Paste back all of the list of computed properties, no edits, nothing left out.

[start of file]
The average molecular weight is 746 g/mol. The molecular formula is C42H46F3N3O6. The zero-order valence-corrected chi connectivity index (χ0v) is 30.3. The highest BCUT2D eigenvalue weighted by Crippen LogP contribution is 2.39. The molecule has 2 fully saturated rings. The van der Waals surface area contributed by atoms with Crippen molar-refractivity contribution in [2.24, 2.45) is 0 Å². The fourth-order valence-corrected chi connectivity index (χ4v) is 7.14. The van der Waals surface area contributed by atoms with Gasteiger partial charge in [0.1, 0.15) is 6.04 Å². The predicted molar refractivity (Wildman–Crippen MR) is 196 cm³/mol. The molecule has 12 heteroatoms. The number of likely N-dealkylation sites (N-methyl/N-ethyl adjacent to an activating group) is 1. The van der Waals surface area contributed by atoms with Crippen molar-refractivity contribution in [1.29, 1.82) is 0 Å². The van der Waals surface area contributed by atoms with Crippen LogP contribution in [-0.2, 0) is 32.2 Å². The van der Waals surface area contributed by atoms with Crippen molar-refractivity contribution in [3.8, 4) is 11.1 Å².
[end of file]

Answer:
The average molecular weight is 746 g/mol. The molecular formula is C42H46F3N3O6. The zero-order valence-corrected chi connectivity index (χ0v) is 30.3. The highest BCUT2D eigenvalue weighted by Crippen LogP contribution is 2.39. The molecule has 2 fully saturated rings. The van der Waals surface area contributed by atoms with Crippen molar-refractivity contribution in [2.24, 2.45) is 0 Å². The fourth-order valence-corrected chi connectivity index (χ4v) is 7.14. The van der Waals surface area contributed by atoms with Gasteiger partial charge in [0.1, 0.15) is 6.04 Å². The predicted molar refractivity (Wildman–Crippen MR) is 196 cm³/mol. The molecule has 12 heteroatoms. The number of likely N-dealkylation sites (N-methyl/N-ethyl adjacent to an activating group) is 1. The van der Waals surface area contributed by atoms with Crippen molar-refractivity contribution in [1.29, 1.82) is 0 Å². The van der Waals surface area contributed by atoms with Crippen LogP contribution in [-0.2, 0) is 32.2 Å². The van der Waals surface area contributed by atoms with Crippen molar-refractivity contribution in [3.8, 4) is 11.1 Å².